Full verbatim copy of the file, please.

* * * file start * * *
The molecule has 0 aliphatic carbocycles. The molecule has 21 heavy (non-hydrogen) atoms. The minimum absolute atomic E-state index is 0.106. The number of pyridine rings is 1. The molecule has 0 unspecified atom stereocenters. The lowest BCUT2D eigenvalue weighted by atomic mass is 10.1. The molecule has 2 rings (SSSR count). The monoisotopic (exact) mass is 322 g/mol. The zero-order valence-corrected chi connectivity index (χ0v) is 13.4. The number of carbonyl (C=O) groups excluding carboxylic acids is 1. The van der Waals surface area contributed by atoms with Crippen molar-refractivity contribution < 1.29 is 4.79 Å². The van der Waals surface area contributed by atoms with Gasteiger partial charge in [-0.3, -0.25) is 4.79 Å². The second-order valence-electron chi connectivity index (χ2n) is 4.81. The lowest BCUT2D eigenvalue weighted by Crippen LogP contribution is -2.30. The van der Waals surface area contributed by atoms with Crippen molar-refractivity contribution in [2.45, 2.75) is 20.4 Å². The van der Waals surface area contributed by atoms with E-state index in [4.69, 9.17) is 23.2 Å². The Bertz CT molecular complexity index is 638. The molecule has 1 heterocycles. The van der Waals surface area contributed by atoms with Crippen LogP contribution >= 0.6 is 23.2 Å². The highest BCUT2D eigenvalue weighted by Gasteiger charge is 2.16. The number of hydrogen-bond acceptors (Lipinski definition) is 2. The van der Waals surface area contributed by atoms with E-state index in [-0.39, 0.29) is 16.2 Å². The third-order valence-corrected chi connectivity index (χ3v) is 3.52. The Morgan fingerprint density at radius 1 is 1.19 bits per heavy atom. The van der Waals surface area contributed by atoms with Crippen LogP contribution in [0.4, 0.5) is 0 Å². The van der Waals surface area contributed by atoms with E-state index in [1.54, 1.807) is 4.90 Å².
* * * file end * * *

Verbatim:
The molecule has 0 aliphatic carbocycles. The molecule has 21 heavy (non-hydrogen) atoms. The minimum absolute atomic E-state index is 0.106. The number of pyridine rings is 1. The molecule has 0 unspecified atom stereocenters. The lowest BCUT2D eigenvalue weighted by atomic mass is 10.1. The molecule has 2 rings (SSSR count). The monoisotopic (exact) mass is 322 g/mol. The zero-order valence-corrected chi connectivity index (χ0v) is 13.4. The number of carbonyl (C=O) groups excluding carboxylic acids is 1. The van der Waals surface area contributed by atoms with Crippen molar-refractivity contribution < 1.29 is 4.79 Å². The van der Waals surface area contributed by atoms with Gasteiger partial charge in [-0.3, -0.25) is 4.79 Å². The second-order valence-electron chi connectivity index (χ2n) is 4.81. The lowest BCUT2D eigenvalue weighted by Crippen LogP contribution is -2.30. The van der Waals surface area contributed by atoms with Crippen molar-refractivity contribution in [2.45, 2.75) is 20.4 Å². The van der Waals surface area contributed by atoms with E-state index in [4.69, 9.17) is 23.2 Å². The Bertz CT molecular complexity index is 638. The molecule has 1 heterocycles. The van der Waals surface area contributed by atoms with Crippen LogP contribution >= 0.6 is 23.2 Å². The highest BCUT2D eigenvalue weighted by Gasteiger charge is 2.16. The number of hydrogen-bond acceptors (Lipinski definition) is 2. The van der Waals surface area contributed by atoms with E-state index in [-0.39, 0.29) is 16.2 Å². The third-order valence-corrected chi connectivity index (χ3v) is 3.52. The Morgan fingerprint density at radius 1 is 1.19 bits per heavy atom. The van der Waals surface area contributed by atoms with Crippen LogP contribution in [0.4, 0.5) is 0 Å². The van der Waals surface area contributed by atoms with E-state index in [1.54, 1.807) is 4.90 Å².